"Dying Like Sheep There": Racial Ideology and Concepts of Health at a Camp of Instruction for the U.S. Colored Troops in Charles County, Maryland
This is an abstract from the "Health and Inequality in the Archaeological Record" session, at the 2019 annual meeting of the Society for Historical Archaeology.
Camp Stanton was a major Civil War recruitment and training camp for the U.S. Colored Infantry, established in southern Maryland both to draw recruits from its plantations, and to pacify a region yet invested in slavery. More than a third of the nearly 9,000 African Americans recruited by the Union in Maryland during the Civil War were trained at Camp Stanton. Regimented life in the camp supported the recomposition of bodily practices: dress, posture, motion, and hygiene, but African-American military enlistment also provided special access to inspect bodies and test racist presumptions regarding their fitness. Illnesses plagued Camp Stanton as it did many encampments, causing numerous deaths among recruits, and disease also necessarily reflected on the suitability of African Americans as soldiers and free people in American discourse and military practice. In this way racial ideology shaped understanding of illness, even among staunch abolitionists in command of the camp.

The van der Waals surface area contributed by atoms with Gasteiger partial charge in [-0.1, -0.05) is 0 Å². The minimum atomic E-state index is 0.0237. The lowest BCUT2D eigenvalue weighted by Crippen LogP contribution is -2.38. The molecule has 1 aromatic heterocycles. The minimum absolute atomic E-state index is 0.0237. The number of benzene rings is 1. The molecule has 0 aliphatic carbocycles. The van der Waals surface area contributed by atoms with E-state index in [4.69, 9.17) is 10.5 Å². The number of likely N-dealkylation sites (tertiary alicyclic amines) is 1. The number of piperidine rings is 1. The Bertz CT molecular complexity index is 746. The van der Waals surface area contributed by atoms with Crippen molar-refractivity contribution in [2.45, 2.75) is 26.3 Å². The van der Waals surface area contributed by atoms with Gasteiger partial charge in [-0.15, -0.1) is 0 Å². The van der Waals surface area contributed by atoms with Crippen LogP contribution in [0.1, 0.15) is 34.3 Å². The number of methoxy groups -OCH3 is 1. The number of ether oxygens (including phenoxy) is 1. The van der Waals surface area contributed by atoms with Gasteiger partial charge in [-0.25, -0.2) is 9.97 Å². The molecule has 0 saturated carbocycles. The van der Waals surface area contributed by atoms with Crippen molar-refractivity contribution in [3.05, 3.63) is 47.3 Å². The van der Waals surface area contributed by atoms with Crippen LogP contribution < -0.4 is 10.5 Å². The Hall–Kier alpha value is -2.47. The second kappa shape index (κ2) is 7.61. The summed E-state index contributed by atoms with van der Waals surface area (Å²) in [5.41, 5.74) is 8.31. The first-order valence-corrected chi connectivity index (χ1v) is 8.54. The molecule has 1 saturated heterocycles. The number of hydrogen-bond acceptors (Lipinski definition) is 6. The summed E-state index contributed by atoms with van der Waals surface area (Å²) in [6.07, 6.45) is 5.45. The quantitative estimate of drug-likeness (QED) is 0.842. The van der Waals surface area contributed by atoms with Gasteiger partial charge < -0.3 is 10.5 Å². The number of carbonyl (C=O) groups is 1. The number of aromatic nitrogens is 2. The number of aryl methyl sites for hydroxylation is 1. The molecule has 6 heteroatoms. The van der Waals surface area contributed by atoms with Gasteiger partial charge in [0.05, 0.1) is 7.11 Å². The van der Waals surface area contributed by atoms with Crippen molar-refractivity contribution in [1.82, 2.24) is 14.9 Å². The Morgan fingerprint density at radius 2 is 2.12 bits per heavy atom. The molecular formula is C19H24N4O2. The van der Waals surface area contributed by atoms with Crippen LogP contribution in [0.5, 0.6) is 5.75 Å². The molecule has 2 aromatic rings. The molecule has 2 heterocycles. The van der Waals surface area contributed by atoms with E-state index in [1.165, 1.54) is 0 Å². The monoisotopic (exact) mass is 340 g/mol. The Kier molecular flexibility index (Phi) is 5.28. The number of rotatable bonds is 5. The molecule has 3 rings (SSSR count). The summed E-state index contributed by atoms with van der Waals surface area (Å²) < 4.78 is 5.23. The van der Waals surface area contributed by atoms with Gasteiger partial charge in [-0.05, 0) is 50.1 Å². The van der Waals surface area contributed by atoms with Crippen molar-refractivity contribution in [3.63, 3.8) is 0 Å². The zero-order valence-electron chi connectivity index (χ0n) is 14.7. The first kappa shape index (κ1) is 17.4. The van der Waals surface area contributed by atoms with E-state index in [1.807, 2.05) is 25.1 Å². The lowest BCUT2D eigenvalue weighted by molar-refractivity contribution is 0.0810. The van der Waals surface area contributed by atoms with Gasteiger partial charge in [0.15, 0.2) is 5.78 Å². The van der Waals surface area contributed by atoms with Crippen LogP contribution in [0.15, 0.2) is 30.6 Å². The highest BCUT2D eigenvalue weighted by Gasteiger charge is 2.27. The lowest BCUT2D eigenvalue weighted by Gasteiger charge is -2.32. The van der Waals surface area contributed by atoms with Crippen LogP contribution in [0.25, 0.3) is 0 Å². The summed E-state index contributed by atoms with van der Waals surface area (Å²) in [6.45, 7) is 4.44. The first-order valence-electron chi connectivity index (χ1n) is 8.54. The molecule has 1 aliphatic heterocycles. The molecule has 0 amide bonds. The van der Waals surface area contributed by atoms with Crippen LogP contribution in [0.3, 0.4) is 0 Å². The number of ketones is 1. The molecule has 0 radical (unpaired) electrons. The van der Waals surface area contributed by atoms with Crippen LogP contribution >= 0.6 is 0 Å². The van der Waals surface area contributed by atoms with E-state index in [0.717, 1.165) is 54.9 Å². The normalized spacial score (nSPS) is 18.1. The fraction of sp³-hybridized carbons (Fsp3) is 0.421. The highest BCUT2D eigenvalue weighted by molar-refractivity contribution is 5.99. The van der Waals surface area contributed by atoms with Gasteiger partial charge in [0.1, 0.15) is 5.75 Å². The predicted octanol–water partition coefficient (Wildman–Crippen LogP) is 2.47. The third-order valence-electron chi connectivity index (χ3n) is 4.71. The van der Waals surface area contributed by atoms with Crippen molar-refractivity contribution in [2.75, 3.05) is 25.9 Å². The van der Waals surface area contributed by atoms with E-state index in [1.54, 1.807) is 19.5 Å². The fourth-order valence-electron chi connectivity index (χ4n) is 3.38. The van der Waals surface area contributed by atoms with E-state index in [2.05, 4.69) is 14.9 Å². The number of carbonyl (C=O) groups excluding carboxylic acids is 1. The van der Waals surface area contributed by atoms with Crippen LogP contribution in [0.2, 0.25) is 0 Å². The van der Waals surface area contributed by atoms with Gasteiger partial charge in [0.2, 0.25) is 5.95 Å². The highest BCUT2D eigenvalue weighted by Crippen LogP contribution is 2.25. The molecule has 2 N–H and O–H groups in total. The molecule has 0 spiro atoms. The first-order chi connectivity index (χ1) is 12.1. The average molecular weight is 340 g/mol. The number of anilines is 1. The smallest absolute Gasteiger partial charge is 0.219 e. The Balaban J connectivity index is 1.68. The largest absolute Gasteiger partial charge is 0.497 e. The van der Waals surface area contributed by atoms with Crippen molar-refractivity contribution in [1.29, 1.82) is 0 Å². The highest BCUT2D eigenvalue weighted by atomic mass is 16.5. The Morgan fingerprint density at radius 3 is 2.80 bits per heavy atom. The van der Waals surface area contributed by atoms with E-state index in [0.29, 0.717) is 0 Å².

Cite this Record
"Dying Like Sheep There": Racial Ideology and Concepts of Health at a Camp of Instruction for the U.S. Colored Troops in Charles County, Maryland. Matthew Palus, Lyle Torp. Presented at Society for Historical Archaeology, St. Charles, MO. 2019 ( tDAR id: 449027)
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min long: -129.199; min lat: 24.495 ; max long: -66.973; max lat: 49.359 ;
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